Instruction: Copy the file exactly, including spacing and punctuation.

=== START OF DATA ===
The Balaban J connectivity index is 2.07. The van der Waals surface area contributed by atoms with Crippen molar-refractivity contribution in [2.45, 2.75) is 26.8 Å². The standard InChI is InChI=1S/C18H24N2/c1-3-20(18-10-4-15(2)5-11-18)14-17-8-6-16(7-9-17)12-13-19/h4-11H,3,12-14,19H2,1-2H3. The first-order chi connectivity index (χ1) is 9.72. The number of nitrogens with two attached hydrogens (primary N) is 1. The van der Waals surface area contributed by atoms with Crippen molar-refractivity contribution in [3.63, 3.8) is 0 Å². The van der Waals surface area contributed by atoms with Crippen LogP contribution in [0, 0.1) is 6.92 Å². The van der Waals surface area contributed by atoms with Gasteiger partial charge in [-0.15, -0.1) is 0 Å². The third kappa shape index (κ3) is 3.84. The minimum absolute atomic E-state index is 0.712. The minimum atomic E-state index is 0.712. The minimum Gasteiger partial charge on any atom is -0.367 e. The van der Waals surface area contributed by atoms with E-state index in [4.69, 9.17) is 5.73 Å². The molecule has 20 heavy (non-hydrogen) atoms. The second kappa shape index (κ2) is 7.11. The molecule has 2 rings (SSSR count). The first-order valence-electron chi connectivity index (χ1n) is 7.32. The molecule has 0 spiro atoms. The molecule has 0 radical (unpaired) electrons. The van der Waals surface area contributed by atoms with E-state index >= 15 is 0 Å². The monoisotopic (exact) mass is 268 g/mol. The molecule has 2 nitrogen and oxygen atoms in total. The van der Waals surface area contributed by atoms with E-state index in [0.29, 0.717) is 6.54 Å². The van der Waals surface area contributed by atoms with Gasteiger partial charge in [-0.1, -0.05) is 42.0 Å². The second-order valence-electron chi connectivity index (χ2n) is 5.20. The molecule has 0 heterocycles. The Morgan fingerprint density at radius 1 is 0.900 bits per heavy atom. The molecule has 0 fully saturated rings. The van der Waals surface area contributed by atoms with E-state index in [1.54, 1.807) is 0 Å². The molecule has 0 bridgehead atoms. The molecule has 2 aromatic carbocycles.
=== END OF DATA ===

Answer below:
The Balaban J connectivity index is 2.07. The van der Waals surface area contributed by atoms with Crippen molar-refractivity contribution in [2.45, 2.75) is 26.8 Å². The standard InChI is InChI=1S/C18H24N2/c1-3-20(18-10-4-15(2)5-11-18)14-17-8-6-16(7-9-17)12-13-19/h4-11H,3,12-14,19H2,1-2H3. The first-order chi connectivity index (χ1) is 9.72. The number of nitrogens with two attached hydrogens (primary N) is 1. The van der Waals surface area contributed by atoms with Crippen molar-refractivity contribution in [3.63, 3.8) is 0 Å². The van der Waals surface area contributed by atoms with Crippen LogP contribution in [0, 0.1) is 6.92 Å². The van der Waals surface area contributed by atoms with Gasteiger partial charge in [-0.15, -0.1) is 0 Å². The third kappa shape index (κ3) is 3.84. The minimum absolute atomic E-state index is 0.712. The minimum atomic E-state index is 0.712. The minimum Gasteiger partial charge on any atom is -0.367 e. The van der Waals surface area contributed by atoms with E-state index in [4.69, 9.17) is 5.73 Å². The molecule has 20 heavy (non-hydrogen) atoms. The second kappa shape index (κ2) is 7.11. The molecule has 2 rings (SSSR count). The first-order valence-electron chi connectivity index (χ1n) is 7.32. The molecule has 0 spiro atoms. The molecule has 0 radical (unpaired) electrons. The van der Waals surface area contributed by atoms with E-state index >= 15 is 0 Å². The monoisotopic (exact) mass is 268 g/mol. The molecule has 2 nitrogen and oxygen atoms in total. The van der Waals surface area contributed by atoms with E-state index in [0.29, 0.717) is 6.54 Å². The van der Waals surface area contributed by atoms with Gasteiger partial charge in [-0.1, -0.05) is 42.0 Å². The second-order valence-electron chi connectivity index (χ2n) is 5.20. The molecule has 0 heterocycles. The Morgan fingerprint density at radius 1 is 0.900 bits per heavy atom. The molecule has 0 fully saturated rings. The van der Waals surface area contributed by atoms with E-state index in [1.54, 1.807) is 0 Å². The molecule has 0 bridgehead atoms. The molecule has 2 aromatic carbocycles.